Sen. Edward M. Kennedy (D-Mass.) urged liberals yesterday to "stop confusing social progress with progress in the war against crime" and take a new look at what the country needs for an effective criminal justice system.

Kennedy's appeal, which seems likely to cause a stir among those who regard him as one of the Senate's leading liberal spokesmen, came in a speech before the Center for the Study of Democratic Institutions in Chicago.

It appears to be the opening salvo in a campaign by Kennedy to win the backing of liberals for enactment of a far-reaching overhaul of the federal criminal laws.

After years of hearing and drafting, legislation to create a new federal criminal code - the so-called S.1 Bill - was introduced in Congress in 1975. However, it became bogged down in bitter disagreements between liberals and conservatives.

Now, Kennedy and Sen. John L. McClellan (D-Ark.), a leader of conservative Senate Democrats, are working with Attorney General Griffin B. Bell on a new legislative proposal for overhaul of the criminal code.

Congressional sources say that both senators hope to avoid the problems that overtook S.1 by starting early to urge liberals and conservatives to make compromises about the proposed code's potentially sensitive provisions.

Kennedy's Chicago speech contained unusually blunt criticism of "well-intentioned people who claim that crime can be controlled if we would only demolish city slums and end poverty and discrimination." The phrase seems to be aimed at some civil libertarians and minority groups that often raise sociological arguments in response to calls for a tougher law-and-order stance by government.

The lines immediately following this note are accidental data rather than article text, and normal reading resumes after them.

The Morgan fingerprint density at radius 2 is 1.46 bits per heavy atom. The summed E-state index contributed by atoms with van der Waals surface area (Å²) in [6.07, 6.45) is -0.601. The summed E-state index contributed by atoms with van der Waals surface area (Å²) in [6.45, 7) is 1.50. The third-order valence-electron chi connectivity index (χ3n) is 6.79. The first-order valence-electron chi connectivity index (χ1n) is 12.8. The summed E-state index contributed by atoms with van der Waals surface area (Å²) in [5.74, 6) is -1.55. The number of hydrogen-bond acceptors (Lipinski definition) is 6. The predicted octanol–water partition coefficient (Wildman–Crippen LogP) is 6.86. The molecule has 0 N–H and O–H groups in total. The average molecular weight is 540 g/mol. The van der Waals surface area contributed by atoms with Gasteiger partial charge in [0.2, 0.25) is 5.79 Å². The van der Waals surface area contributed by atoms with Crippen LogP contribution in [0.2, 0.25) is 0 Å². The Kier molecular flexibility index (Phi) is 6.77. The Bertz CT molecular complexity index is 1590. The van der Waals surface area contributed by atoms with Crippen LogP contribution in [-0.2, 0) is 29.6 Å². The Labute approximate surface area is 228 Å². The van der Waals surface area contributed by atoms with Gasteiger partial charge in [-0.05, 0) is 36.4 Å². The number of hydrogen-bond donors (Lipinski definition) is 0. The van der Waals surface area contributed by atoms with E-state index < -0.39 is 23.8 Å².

Although he stressed the need for continued rapid social progress, Kennedy warned against an attitude of "no crime reform until society is reformed." The nation has an urgent need to start making the system of justice fairer and more workable through reform of a "federal criminal code that is a disgrace," he said.

There is a great need to modernize outdated laws such as those dealing with rape and criminal insanity, to correct omissions that do not deal with current problems like consumer and election fraud or environmental pollution, and to overhaul methods that don't seem to work, such as the current system for sentencing offenders, the senator said.

He noted those provisions in S.1 that drew fire from liberals - restrictions on the use of leaked government material by the press, erosion of insanity defenses and extentions of the death penalty and governmental wiretapping authority.

Because of these features many people saw S.1 as promoting, not eliminating injustice" Kennedy said. But the proposed new legislation will "modify or eliminate entirely the major objection features of S.1," he added.